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It’s a cold, wintry day in February 2015 and the stars of BBC America’s Orphan Black — Tatiana Maslany, Ari Millen, Jordan Gavaris and Evelyne Brochu — are tucked warmly onto three stages at Pinewood Toronto Studios to shoot the Canadian mystery thriller’s third season.
Between scenes — in which Maslany’s clone sisterhood now battles Millen’s new Castor clones to discover the truth of who and what they all are — the series’ cast and creative crew talk about potential vindication for the clone conspiracy thriller if Emmy nominations come their way.
“If Tatiana is nominated, that’s a huge honor for the show. If the show is nominated, that would be so fantastic because we’d be recognized as a drama that’s not just a sci-fi show,” Orphan Black co-creator Graeme Manson tells The Hollywood Reporter. But Maslany, who seamlessly plays a dozen characters, including a con woman, a soccer mom and a spectacled scientist, is having little of the Emmy talk during one of her many clone makeovers.
“Everybody wants me so badly to want an Emmy nomination. I just want to work on a cool movie with Paul Thomas Anderson, or I want to work with a cool actor like Jake Gyllenhaal. That means something to me,” she says, newly sprung from the hair and makeup chair between scenes.
Maslany steadfastly argues that trophies are one thing, but it’s her latest movie or TV episode that will get the Canadian actress her next job: “A director looks at your body of work and says ‘That’s who I want to work with,’ not how many awards I have, or what I was wearing on the red carpet,” she says.
“The fans can have the Emmy. I wish I could give the Emmy to the fans. They’ve literally given us wings on this show,” an exasperated Maslany adds, her seeming disinterest in awards resembling a sheet of armor.
Maslany recently lost out to Felicity Jones for the lead in a Star Wars spinoff. Despite that setback, Manson and Orphan Black co-creator John Fawcett fully expect the Canadian actress to eventually clear every Hollywood hurdle.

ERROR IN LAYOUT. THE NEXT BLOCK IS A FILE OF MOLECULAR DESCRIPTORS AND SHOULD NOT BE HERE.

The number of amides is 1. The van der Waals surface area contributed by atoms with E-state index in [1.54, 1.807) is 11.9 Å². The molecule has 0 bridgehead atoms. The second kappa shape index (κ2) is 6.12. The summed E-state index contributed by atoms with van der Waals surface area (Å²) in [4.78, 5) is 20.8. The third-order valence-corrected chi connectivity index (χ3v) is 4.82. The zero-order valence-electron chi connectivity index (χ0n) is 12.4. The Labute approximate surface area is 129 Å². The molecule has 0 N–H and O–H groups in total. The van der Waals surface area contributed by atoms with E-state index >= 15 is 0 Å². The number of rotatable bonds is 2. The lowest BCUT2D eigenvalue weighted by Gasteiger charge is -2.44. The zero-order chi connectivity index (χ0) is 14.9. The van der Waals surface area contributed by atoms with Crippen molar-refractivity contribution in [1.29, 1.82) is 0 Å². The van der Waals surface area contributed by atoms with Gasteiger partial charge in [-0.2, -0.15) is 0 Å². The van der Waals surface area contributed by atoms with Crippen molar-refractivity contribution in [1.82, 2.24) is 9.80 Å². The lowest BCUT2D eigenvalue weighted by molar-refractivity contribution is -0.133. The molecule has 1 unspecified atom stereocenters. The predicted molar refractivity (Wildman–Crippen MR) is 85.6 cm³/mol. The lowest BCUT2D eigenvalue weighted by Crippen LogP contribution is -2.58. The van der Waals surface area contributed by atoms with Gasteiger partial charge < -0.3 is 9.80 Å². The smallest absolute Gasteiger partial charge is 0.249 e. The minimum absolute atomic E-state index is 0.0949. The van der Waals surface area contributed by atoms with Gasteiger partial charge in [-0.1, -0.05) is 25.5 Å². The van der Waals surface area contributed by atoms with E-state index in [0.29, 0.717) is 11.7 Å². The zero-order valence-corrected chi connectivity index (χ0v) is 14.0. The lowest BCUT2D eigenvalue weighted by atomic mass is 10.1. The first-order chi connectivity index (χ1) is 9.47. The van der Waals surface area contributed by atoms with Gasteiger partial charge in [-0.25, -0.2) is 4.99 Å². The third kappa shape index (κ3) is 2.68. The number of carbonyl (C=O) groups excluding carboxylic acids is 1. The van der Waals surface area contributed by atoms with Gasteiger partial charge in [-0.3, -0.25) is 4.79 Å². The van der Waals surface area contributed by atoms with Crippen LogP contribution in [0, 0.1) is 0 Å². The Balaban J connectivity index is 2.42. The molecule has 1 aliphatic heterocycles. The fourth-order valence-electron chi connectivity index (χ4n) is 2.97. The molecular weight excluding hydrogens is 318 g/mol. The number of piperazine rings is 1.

“We want [Maslany] to be a huge star. She should be considered for huge parts — as long as she keeps making Orphan Black,” Fawcett says with a devilish grin. If anything, the meteoric rise of Orphan Black on BBC America and Space in Canada has left the creators of the clone drama dazed, and needing to get down to work in Toronto, well away from Hollywood, to escape the hype.
“It’s been amazing watching the show become successful, this weird little thing that Graeme and I were working on for such a long time. And to watch it go into orbit, and watch Tat work through that as a star, it’s amazing to watch the success of the show, the fan response to the show, and to know the show is still gaining speed,” Fawcett explains.
“Now we have the show existing with a serious audience. When we talk to Tatiana creatively, it’s about honoring the characters, especially the new characters, and about finishing the story. Because we know where this baby ends,” Manson adds.
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